Wednesday, October 9, 2013

Once Upon a Time Season 3 - You Always Go Full Adventure


When Once Upon a Time first started, I was intrigued, but definitely not entranced. The latest show to attempt to capture the magic of the early seasons of Lost, the show was one big mystery where the audience held all the answers and the characters were stumbling around in the dark. While this was greatly preferable to shows like The Event, where the characters held all the answers and the audience had none, every time the show flashed back to the wonderful characters they had developed in the Enchanted Forest, I grew to loathe "real world" characters like Mary Margaret more and more. But since that first season, the show has chosen to embrace its true calling, and I'm growing to love it more and more. Spoilers after the jump.

At the end of the first season, Once Upon a Time's writers made the smartest choicethey could make and threw their major conceit out the window. Other writers might have tried to drag out Emma breaking the curse until season two or three, leaving the main characters of the show stumbling in ignorance while Rumpelstiltskin and the Queen played with their lives. By breaking the curse, they gave the heroes a fighting chance, and this is important. Hope is always necessary even to the darkest storytelling. Otherwise, the audience feels nothing when the rug is pulled out from under them.

Now that we enter season three, the show has thrown off the final yoke holding it back from just being a pure Adventure show: Storybrooke. The tiny town in Maine started to feel claustrophobic in season two, especially as Emma and Snow had their own adventures in the Enchanted Forest. Now that the biggest block of main characters is out and about in Neverland, fighting Peter Pan, the show and characters feel like they belong for the first time.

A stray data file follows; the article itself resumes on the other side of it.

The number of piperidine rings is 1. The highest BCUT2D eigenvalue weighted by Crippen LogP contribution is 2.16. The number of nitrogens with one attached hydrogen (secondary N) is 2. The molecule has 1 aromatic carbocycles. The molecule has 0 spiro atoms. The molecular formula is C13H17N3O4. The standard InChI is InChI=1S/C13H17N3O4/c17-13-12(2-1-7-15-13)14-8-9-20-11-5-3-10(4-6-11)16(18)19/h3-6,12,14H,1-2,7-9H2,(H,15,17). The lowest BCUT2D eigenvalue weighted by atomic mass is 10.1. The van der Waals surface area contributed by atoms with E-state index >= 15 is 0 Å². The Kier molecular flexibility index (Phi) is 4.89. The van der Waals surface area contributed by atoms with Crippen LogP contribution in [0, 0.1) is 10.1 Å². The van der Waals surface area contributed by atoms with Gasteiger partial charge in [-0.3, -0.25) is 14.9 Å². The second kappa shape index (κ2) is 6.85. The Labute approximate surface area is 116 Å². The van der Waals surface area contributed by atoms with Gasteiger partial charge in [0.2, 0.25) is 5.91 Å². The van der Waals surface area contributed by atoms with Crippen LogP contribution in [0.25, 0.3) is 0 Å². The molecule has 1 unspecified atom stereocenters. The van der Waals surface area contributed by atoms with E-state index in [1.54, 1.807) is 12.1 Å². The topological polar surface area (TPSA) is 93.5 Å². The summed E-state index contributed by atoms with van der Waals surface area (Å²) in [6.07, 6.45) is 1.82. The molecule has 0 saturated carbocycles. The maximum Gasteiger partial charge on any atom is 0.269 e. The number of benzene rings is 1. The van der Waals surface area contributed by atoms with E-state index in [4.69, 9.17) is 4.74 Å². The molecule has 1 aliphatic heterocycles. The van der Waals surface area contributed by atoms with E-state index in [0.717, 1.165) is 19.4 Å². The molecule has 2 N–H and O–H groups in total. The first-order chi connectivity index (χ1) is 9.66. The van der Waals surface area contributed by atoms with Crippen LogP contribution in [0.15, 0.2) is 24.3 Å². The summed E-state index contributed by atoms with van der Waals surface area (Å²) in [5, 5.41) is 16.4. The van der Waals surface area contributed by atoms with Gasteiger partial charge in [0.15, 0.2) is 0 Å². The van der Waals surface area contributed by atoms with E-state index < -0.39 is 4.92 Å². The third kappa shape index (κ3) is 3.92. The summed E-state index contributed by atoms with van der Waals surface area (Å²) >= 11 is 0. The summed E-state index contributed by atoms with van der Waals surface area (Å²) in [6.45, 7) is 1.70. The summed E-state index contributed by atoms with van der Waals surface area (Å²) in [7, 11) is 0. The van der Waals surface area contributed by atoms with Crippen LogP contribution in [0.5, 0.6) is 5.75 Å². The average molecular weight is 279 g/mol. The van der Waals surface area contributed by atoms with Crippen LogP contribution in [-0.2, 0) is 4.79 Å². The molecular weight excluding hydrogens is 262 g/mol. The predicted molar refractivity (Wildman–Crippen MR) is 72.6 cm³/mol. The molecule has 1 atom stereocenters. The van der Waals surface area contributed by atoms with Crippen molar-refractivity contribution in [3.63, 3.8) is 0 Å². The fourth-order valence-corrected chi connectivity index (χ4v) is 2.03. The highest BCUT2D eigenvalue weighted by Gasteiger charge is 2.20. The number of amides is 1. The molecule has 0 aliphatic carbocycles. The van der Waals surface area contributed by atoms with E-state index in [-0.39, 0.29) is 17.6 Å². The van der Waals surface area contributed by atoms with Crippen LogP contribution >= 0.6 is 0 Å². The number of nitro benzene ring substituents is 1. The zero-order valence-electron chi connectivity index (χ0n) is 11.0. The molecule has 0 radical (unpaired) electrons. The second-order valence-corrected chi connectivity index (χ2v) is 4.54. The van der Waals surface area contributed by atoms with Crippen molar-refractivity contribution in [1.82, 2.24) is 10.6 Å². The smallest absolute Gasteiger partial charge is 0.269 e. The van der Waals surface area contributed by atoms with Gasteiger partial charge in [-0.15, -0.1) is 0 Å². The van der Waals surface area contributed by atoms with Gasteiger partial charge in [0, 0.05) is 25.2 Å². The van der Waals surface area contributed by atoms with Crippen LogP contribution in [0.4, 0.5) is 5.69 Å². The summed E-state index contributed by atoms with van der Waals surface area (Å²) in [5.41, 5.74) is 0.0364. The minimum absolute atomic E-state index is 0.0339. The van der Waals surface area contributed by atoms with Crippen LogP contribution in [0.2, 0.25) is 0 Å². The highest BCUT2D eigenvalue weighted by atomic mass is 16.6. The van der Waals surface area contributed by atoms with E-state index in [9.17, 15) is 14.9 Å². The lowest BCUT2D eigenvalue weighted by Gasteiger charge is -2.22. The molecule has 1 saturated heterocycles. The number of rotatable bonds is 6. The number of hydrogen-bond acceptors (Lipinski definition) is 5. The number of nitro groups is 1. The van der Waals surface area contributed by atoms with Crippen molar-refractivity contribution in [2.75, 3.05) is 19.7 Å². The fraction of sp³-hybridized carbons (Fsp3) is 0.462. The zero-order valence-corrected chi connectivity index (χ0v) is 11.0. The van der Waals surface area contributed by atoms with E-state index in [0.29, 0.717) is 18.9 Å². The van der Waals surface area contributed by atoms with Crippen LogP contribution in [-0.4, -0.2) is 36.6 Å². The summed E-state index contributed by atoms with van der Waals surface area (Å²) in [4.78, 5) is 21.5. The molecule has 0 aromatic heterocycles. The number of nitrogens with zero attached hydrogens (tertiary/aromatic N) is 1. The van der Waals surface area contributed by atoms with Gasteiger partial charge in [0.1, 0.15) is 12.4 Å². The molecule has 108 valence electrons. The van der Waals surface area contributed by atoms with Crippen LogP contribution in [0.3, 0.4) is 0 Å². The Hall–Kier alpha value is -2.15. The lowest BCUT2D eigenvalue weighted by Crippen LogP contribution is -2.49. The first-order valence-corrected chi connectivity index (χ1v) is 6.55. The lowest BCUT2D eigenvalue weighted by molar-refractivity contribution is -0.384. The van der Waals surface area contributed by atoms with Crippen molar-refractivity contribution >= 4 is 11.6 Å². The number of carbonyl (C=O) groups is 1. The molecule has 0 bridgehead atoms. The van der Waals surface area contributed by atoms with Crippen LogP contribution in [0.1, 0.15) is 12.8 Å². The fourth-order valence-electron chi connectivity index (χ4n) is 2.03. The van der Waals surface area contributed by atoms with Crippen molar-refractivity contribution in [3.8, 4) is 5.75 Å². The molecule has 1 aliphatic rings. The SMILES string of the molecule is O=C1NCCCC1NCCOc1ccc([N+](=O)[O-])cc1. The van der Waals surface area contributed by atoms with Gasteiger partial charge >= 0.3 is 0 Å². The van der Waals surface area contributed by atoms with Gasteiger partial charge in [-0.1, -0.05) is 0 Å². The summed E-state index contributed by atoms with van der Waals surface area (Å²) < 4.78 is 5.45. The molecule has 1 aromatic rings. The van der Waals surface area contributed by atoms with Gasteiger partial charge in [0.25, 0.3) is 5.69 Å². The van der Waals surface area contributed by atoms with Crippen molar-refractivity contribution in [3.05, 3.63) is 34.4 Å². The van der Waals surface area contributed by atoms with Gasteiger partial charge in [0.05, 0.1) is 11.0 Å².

This will not last, of course. The show has spent a lot of time and money developing characters and sets that are still back in Storybrooke, and the leads of the show would probably riot if they had to trudge through jungle forever. I suspect we'll find ourselves back in Storybrooke sooner rather than later. But in the meantime, and honest-to-god-Adventuring-Party is out in the woods, getting into fights and throwing around magic in a way the show's always been afraid to. This is the point in any TV where I get really excited - the show stops being about "X supernatural creature and their human friends" and starts being about a team, facing the supernatural together.

Of course, this can, and often does, backfire for a series. While Buffy gelled with its fans even more when Willow, Xander and the others started to be able to hold their own, other shows like Roswell and Heroes have seen their fanbases leaving in droves as they move away from the grounded setting and more into the fantastic. I think, I hope, Once won't have this problem, as the audience has been prepared with flashbacks since season one for good old fashioned sword and sorcery stuff. And honestly, Roswell and Heroes had more problems than just embracing their mythology.



One final point - the show will have to decide whether Rumpelstiltskin and The Queen are redeemable sooner, rather than later. They've waffled on it for a season, and this season should either be the redemption or damnation for one or both. Either way, I'm excited to see where it's going.

1 comment:

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